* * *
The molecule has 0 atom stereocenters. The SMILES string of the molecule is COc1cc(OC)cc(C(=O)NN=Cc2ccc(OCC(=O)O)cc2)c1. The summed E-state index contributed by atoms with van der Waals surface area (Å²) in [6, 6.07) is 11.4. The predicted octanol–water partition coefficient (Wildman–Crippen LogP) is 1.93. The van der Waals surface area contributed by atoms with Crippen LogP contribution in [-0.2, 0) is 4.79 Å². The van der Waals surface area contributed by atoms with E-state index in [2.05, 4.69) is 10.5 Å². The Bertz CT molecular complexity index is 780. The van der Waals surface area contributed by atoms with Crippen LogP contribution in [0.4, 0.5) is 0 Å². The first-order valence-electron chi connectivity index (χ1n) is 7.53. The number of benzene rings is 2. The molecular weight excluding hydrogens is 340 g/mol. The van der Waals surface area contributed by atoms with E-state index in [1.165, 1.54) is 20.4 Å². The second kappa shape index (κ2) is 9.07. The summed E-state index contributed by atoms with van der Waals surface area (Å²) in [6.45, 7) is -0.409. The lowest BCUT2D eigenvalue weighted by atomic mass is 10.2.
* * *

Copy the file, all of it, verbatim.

The molecule has 0 atom stereocenters. The SMILES string of the molecule is COc1cc(OC)cc(C(=O)NN=Cc2ccc(OCC(=O)O)cc2)c1. The summed E-state index contributed by atoms with van der Waals surface area (Å²) in [6, 6.07) is 11.4. The predicted octanol–water partition coefficient (Wildman–Crippen LogP) is 1.93. The van der Waals surface area contributed by atoms with Crippen LogP contribution in [-0.2, 0) is 4.79 Å². The van der Waals surface area contributed by atoms with E-state index in [2.05, 4.69) is 10.5 Å². The Bertz CT molecular complexity index is 780. The van der Waals surface area contributed by atoms with Crippen LogP contribution in [0.4, 0.5) is 0 Å². The first-order valence-electron chi connectivity index (χ1n) is 7.53. The number of benzene rings is 2. The molecular weight excluding hydrogens is 340 g/mol. The van der Waals surface area contributed by atoms with E-state index in [1.165, 1.54) is 20.4 Å². The second kappa shape index (κ2) is 9.07. The summed E-state index contributed by atoms with van der Waals surface area (Å²) in [6.45, 7) is -0.409. The lowest BCUT2D eigenvalue weighted by atomic mass is 10.2.